Food systems are a major contributor to climate change, with a UN-backed report estimating that food production, processing and packaging account for over one third of global greenhouse gas emissions. Until recently, dietary guidelines focused almost exclusively on nutritional value, failing to take environmental impacts into account. Working with the World Wildlife Fund UK, researchers at the University of Aberdeen have sought to fill this gap by creating a new modelling tool that combines nutritional and sustainability data.
Modelling a solution
Research led by Professor Jennie Macdiarmid at the Universty of Aberdeen has succeeded in linking healthy diets with sustainable ones. Initial work focused on developing a mathematical model. Using ‘linear optimisation’, the team tested the compatibility of diets that meet dietary requirements for health with the dietary changes needed to reduce greenhouse gas emissions. They then used the results of the modelling to create a database of individual food and drink items, enabling them to develop sample menus that combined detailed nutritional information with comprehensive product life-cycle analysis. This was the first time such analysis had been applied to nutritional guidance.
The modelling resulted in a new set of dietary guidelines – the World Wildlife Fund UK’s Livewell Plate – designed to illustrate the balance of food and drinks required for a healthy and sustainable diet. The Livewell Plate, which has been updated an renamed ‘Livewell: eating for two degrees’, is being used to inform dietary guidance around the world, including in France, Sweden, Spain and China. Global companies including IKEA and Sodexo, and UK-based Tesco, are also using the research to ensure their food offerings are both healthy and sustainable.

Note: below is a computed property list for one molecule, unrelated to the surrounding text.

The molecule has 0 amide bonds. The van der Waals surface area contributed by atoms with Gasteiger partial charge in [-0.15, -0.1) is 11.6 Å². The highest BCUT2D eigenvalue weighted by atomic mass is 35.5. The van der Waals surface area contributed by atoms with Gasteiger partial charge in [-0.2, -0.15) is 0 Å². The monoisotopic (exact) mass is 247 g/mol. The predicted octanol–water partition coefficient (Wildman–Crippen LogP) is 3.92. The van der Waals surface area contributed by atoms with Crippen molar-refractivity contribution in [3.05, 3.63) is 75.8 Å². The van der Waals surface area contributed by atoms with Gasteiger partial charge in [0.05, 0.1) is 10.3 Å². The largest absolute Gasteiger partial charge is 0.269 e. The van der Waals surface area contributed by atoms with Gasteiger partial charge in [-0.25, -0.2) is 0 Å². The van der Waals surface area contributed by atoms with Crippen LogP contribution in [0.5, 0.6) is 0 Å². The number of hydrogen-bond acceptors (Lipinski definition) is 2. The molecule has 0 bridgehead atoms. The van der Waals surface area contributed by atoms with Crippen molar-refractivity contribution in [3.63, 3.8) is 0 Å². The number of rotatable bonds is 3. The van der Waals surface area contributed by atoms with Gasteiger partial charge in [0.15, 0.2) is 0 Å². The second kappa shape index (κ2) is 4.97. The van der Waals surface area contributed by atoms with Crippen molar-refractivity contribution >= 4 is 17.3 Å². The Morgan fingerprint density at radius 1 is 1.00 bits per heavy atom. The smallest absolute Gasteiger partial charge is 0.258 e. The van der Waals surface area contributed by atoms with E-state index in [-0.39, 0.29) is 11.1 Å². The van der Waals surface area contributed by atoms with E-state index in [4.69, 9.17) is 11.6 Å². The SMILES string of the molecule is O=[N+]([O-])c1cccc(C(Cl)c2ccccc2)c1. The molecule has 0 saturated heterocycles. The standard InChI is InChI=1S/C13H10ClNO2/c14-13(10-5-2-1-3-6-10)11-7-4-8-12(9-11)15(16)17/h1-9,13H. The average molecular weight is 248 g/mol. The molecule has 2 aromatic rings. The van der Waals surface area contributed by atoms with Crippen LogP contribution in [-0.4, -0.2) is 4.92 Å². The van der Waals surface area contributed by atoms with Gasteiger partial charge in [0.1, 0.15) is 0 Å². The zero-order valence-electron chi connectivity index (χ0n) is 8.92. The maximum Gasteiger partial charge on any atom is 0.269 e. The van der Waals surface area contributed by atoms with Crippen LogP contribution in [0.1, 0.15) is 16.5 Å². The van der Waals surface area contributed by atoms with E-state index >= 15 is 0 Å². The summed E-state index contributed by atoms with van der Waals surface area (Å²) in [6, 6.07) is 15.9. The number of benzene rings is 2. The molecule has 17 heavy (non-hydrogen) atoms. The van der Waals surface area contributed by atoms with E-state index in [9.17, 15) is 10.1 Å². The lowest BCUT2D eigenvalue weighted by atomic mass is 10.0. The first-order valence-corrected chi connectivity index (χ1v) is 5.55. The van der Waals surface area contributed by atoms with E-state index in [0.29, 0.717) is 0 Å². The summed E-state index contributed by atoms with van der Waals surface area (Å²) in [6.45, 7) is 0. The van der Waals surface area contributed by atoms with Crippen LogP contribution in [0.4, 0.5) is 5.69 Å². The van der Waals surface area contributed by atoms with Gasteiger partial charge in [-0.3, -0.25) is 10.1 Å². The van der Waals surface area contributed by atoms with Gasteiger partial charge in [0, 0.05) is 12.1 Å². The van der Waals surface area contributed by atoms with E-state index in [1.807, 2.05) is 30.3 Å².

Further applications of the research
As well as the Livewell Plate, the Aberdeen team have applied the modelling method to other parts of the food system:
- In a Wellcome-funded project with the London School of Hygiene and Tropical Medicine, the researchers adapted the model to consider the implications of meat and cereal consumption in India. The project found that increased consumption of both animal-based products and cereal production resulted in increased greenhouse gas emissions.
- The team also applied the model to the land use associated with 23 nutrients commonly found in the UK diet. Their research demonstrated that, from a land use perspective, roots, tubers and vegetables are the most land-efficient producers for those 23 nutrients.
- Again using the original model, the team has also explored the affordability of healthy and sustainable diets. By examining the greenhouse gas emissions for different income groups, they found that diets of all income levels had similar total greenhouse gas emissions, but that the source of those emissions differed. By reducing animal-based products and increasing plant-based foods in tailored ways, the study found that it was possible to create affordable and nutritious diets with a 57% reduction in greenhouse gas emissions.
- Aberdeen research was the first to use mathematical modelling to create new dietary guidelines that combine nutritional advice with sustainability. The research has been used by governments and industry around the world.
- In Scotland, the research has created an evidence base that has underpinned transformational change in school food provision.
- Global companies have responded to the guidance by changing their own approach to nutrition and sustainability. For example, the World Wildlife Fund has worked with IKEA to explore a sustainable alternative to meatballs, which accounted for over half of food sales and about three quarters of the carbon footprint. New plant-based meatballs have now been developed and are becoming available in IKEA stores around the world.
- The research is continuing to inform international dietary guidance, including the FAO/ WHO Guiding Principles on Sustainable Healthy Diets.